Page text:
A wonderful, remarkable life

A top doc tells his story
Thu, 08/22/2019 - 5:30pm
Category: 

One day in India around 1949, a young boy named Arun Singh was walking in his grandfather’s back yard. He tripped and fell, broke his right collar bone, and spent months in recuperation. Two years later, seven-year old Arun climbed a guava tree only to have a terrifying experience. He climbed the tree to pick some fruit, but some Hanuman langur monkeys “had the same idea,” as he writes in his wonderful memoir, “Your Heart, My Hands,” which he will read at The Spring House Hotel on Sunday, Aug. 25. “If you are envisioning an amusing chimpanzee or the chatting monkey you saw swinging from branches on your last visit to the zoo, forget it.” The terrified young boy let go of his grip, fell to the ground, shattering his right elbow. A poorly set cast mangled his arm and especially his right hand. “My hand was in a fixed, extended position called frozen joint. I couldn’t pick things up, I couldn’t write, I couldn’t even feed myself,” writes the man who would become one of the foremost heart surgeons in America.

His father was fearful his son would be reduced to begging. His mother prayed for strength. When the family learns that his arm would have to be reset, Singh writes: “I was crying and screaming; I knew what was coming, and it was an even worse prospect than becoming a beggar. Anesthesia was out of the question because of the hepatitis I had developed. Instead of painkillers, I had four strong adults holding me down —one on each leg, one on my left arm, one on my head and chest. The surgeon and his assistant grabbed my hand. For the third time now, he would need to break my right elbow joint... I saw the doctor position his hands carefully in order to break the joint cleanly. He looked up at his assistants, nodded, and they redoubled their grip on me. Then...”

“Snap!”

And so begins the remarkable story of Dr. Arun Singh.

He practiced at Rhode Island Hospital- Brown University for more than 40 years, and was a member of the faculty at Brown University’s Alpert Medical Alpert Medical School, where he is now professor emeritus. He has received numerous awards, including the American Heart Association’s Hero at Heart Award, and was rated a top doctor by Rhode Island Monthly for 20 consecutive years.

Now 75, Singh retired three years ago, and is traveling the country telling the story about how a boy born in India came to America and overcame a host of physical and cultural adversities.

When asked how the book came about, Singh said he had gone from a very busy life to an unstructured one in retirement.

“My wife encouraged me. Why don’t you write it down for your children and grandkids? It’s an interesting life. My wife knew the story, but not all the details, so I wrote it down and I let my wife read it and she said, ‘This is a piece of shit. No flow to it, no direction to it.’ I said to myself, I have to do this all over again.” I had written scientific papers, but writing a book is an entirely different experience. I made a lot of rookie mistakes.”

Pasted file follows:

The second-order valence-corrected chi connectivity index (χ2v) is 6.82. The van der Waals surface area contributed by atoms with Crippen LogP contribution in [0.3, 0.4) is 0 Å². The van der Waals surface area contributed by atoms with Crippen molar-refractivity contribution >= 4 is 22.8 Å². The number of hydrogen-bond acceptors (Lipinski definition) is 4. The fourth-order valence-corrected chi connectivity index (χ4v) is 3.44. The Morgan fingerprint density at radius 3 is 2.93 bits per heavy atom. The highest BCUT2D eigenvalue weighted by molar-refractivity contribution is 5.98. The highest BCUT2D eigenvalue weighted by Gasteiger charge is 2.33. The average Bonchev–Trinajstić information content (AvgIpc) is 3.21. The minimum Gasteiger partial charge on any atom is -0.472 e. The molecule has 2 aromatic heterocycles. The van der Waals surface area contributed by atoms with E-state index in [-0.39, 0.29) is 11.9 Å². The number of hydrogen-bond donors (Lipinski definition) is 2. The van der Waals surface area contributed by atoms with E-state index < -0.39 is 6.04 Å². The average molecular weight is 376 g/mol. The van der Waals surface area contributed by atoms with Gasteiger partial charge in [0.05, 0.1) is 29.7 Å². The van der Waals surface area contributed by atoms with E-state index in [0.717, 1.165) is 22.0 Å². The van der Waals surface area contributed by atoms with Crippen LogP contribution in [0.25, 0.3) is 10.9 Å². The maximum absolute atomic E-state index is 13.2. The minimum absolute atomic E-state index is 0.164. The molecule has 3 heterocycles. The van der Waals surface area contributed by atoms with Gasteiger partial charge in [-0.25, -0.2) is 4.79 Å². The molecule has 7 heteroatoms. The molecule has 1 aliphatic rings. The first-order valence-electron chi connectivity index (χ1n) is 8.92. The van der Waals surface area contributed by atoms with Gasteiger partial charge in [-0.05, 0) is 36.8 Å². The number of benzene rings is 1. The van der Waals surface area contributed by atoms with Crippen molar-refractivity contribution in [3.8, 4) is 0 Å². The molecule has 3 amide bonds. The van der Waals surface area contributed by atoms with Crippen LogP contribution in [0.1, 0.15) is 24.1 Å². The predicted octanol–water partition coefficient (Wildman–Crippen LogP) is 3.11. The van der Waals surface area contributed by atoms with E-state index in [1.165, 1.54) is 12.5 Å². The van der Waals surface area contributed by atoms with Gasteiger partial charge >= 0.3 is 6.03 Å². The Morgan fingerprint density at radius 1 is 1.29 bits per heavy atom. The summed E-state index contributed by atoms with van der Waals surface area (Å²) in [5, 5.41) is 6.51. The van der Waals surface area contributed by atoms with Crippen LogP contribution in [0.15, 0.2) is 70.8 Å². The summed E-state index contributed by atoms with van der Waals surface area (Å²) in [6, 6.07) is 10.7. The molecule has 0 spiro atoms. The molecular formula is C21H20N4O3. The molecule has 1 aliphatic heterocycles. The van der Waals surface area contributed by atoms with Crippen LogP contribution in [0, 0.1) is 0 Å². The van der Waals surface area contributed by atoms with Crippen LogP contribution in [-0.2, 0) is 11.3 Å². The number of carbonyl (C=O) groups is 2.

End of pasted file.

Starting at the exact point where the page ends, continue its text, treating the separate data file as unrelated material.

In the end, Dr. Singh said he tried to write a very human book.

“It’s not a medical book,” he said. He tells of the mysteries of his father he discovers, ones that make that parent more human. He writes of the steely determination of his mother who worked with young Arun to ensure he overcomes his physical challenges. Of how, on the night he received a major honor, he looked up at the stars to marvel at the journey his life had taken him on.

“Despite all the troubles, all the challenges, being of a different race, from a different culture, dyslexia, a boy whose hand was mangled, I ended up doing a job with the greatest dexterity because of determination and grit. That’s the story. I want to tell immigrants: racism will always be there in society. Did it make me happy? Did it hurt me? It did hurt me, but if you get bogged down in that, it will keep you down. That positivity came from my mother,” he said to The Block Island Times. “One of the things, when my hand was really mangled, my mom and I were desperate and my mom grabbed me and held me tight, and said, ‘Look up and don’t give up.’ I never gave up. I had a lot of failures in my life, but two women in my life saved me. My mom, and I met a lovely woman who is now my wife. She pulled me out of my darkest days. She made me do what I wanted to do. Without Barbara’s support, I would not have done it.”

The book is about those human connections, and the many that Dr. Singh has made during his 75 years.

“Every life matters, no matter race, sex. I’m not here to judge you, because disease does not discriminate,” he said. “So we talk about some of these things in the book.”

And he will tell you about Shawn, a young patient who gave Dr. Singh a pamphlet called “Please make my heart better,” which he still has on his desk 41 years later.

Dr. Singh will read and sign copies of his book, “Your Heart, My Hands,” at The Spring House on Sunday, Aug. 25 at 12:30 p.m.

This is a lunch with limited seating. For reservations, please call Tanya at (401) 466-5844, ext. 119 or by email at tanya@springhousehotel.com.